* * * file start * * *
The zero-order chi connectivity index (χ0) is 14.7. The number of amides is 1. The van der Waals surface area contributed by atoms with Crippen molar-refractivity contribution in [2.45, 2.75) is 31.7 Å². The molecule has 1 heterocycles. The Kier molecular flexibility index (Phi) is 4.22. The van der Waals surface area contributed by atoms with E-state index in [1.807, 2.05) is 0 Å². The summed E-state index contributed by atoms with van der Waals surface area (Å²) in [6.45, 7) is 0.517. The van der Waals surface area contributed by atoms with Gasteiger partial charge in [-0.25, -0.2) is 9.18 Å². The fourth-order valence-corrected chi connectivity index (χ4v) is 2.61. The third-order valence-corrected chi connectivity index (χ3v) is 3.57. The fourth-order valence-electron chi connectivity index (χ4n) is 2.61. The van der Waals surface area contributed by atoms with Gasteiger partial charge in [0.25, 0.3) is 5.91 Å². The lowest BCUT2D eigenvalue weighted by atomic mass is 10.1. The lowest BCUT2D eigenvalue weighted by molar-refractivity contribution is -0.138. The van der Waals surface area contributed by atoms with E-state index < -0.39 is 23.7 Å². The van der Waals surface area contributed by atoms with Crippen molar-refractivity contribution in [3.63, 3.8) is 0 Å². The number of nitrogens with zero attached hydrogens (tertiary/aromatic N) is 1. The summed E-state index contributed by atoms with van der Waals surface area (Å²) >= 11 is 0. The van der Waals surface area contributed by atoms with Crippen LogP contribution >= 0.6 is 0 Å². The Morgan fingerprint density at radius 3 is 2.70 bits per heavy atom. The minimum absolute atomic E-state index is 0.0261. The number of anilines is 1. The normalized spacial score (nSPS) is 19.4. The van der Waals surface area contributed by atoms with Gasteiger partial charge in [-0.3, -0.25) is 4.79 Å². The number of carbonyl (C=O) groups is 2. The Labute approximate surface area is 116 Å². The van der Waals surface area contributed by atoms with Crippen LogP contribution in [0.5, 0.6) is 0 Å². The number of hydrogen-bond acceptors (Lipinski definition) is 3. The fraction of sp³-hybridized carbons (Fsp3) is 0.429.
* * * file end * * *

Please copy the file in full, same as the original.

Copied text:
The zero-order chi connectivity index (χ0) is 14.7. The number of amides is 1. The van der Waals surface area contributed by atoms with Crippen molar-refractivity contribution in [2.45, 2.75) is 31.7 Å². The molecule has 1 heterocycles. The Kier molecular flexibility index (Phi) is 4.22. The van der Waals surface area contributed by atoms with E-state index in [1.807, 2.05) is 0 Å². The summed E-state index contributed by atoms with van der Waals surface area (Å²) in [6.45, 7) is 0.517. The van der Waals surface area contributed by atoms with Gasteiger partial charge in [-0.25, -0.2) is 9.18 Å². The fourth-order valence-corrected chi connectivity index (χ4v) is 2.61. The third-order valence-corrected chi connectivity index (χ3v) is 3.57. The fourth-order valence-electron chi connectivity index (χ4n) is 2.61. The van der Waals surface area contributed by atoms with Gasteiger partial charge in [0.25, 0.3) is 5.91 Å². The lowest BCUT2D eigenvalue weighted by atomic mass is 10.1. The lowest BCUT2D eigenvalue weighted by molar-refractivity contribution is -0.138. The van der Waals surface area contributed by atoms with E-state index < -0.39 is 23.7 Å². The van der Waals surface area contributed by atoms with Crippen molar-refractivity contribution in [3.63, 3.8) is 0 Å². The number of nitrogens with zero attached hydrogens (tertiary/aromatic N) is 1. The summed E-state index contributed by atoms with van der Waals surface area (Å²) >= 11 is 0. The van der Waals surface area contributed by atoms with Crippen LogP contribution >= 0.6 is 0 Å². The Morgan fingerprint density at radius 3 is 2.70 bits per heavy atom. The minimum absolute atomic E-state index is 0.0261. The number of anilines is 1. The normalized spacial score (nSPS) is 19.4. The van der Waals surface area contributed by atoms with Gasteiger partial charge in [-0.3, -0.25) is 4.79 Å². The number of carbonyl (C=O) groups is 2. The Labute approximate surface area is 116 Å². The van der Waals surface area contributed by atoms with Crippen LogP contribution in [0.5, 0.6) is 0 Å². The number of hydrogen-bond acceptors (Lipinski definition) is 3. The fraction of sp³-hybridized carbons (Fsp3) is 0.429.